About the author:

Michaela attended Vassar College and Yale University. She earned degrees in multi-disciplinary history. Unfortunately, it took her 20 years before she realized she was learning how to write historical fiction. Her favorite stories are the ones she finds about the childhood experiences of famous people. What happened that helped them to be great? Michaela has two daughters so she's hoping to identify those moments firsthand. She and her family live in Connecticut, but she will travel at the drop of hat to do local research. So far her travels have taken her to London and Florence and Amherst, Massachussetts. A trip to Shanghai, China is in the works. Prisoners in the Palace (Chronicle, October 2010) is her first book.

You can find out more about Michaela on her: website, blog, Facebook, Twitter

...and thanks to Michaela & her publisher, Chronicle, you have a chance to win a copy of Prisoners in the Palace or one of 5 bookmarks:) Please leave a comment and fill out the form below!

Wednesday, October 20, 2010

Review: Crescendo by Becca Fitzpatrick

Hardcover, 427 pages

Released: October 19th 2010

Publisher: Simon & Schuster

Nora should have known her life was far from perfect. Despite starting a relationship with her guardian angel, Patch (who, title aside, can be described as anything but angelic), and surviving an attempt on her life, things are not looking up. Patch is starting to pull away, and Nora can't figure out if it's for her best interest or if his interest has shifted to her arch-enemy Marcie Millar. Not to mention that Nora is haunted by images of her father and she becomes obsessed with finding out what really happened to him that night he left for Portland and never came home.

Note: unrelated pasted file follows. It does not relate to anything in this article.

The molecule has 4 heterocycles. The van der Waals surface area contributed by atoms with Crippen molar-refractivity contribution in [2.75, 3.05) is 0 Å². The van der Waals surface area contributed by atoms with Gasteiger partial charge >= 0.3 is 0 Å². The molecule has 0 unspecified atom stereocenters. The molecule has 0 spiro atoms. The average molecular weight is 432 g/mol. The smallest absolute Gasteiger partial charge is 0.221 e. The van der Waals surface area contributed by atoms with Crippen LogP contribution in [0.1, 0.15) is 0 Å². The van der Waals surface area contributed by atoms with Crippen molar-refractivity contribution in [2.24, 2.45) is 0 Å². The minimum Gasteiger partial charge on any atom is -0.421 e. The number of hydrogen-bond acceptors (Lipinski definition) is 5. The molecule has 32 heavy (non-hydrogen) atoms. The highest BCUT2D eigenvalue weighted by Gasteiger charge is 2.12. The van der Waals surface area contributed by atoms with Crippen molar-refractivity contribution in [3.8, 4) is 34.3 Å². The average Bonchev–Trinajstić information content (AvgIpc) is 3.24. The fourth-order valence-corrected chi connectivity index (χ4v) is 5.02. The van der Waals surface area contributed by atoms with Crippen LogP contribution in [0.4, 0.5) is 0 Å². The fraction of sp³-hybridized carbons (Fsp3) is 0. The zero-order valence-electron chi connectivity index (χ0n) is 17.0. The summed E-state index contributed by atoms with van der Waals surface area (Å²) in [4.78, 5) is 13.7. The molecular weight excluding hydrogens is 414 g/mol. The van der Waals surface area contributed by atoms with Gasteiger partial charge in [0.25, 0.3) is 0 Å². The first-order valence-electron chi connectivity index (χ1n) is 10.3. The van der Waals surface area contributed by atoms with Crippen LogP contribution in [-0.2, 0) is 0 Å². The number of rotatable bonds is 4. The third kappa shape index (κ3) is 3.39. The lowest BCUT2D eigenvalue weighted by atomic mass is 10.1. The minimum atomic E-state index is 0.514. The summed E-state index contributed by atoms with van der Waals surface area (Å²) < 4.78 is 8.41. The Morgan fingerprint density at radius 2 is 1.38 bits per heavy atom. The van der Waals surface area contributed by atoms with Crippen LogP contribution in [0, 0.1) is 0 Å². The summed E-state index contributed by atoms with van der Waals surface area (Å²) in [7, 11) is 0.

The farther Nora delves into the mystery of her father's death, the more she comes to question if her Nephilim blood line has something to do with it as well as why she seems to be in danger more than the average girl. Since Patch isn't answering her questions and seems to be standing in her way, she has to start finding the answers on her own. Relying too heavily on the fact that she has a guardian angel puts Nora at risk again and again. But can she really count on Patch, or is he hiding secrets darker than she can even imagine?
My Rating: 3.5 / 5

My Thoughts:

Crescendo was my top "must read, can't wait for book of 2010" so you may want to take my review with a grain of salt...I had super high expectations, last year I fell in love with Hush, Hush (click for review).

In Crescendo, Nora and Patch are together, and her crazy side-kick Vee is dating...Patch's best bud Rixon. Sounds great right? Wrong. This book is filled with new characters & many twists and turns as Nora comes closer to understanding who she is and what happened the night her dad was murdered.

Nora's character is much stronger in this book, she is not as dependant on Vee to do everything for her. Vee, whose fun/silly/crazy antics in Hush, Hush had me wishing I had a friend like that, just came off as annoying and way too anti-Patch in Crescendo. Add to this, the connection between Patch & Nora being strained for most of the book. I must say I really missed the Patch I loved in Hush, Hush!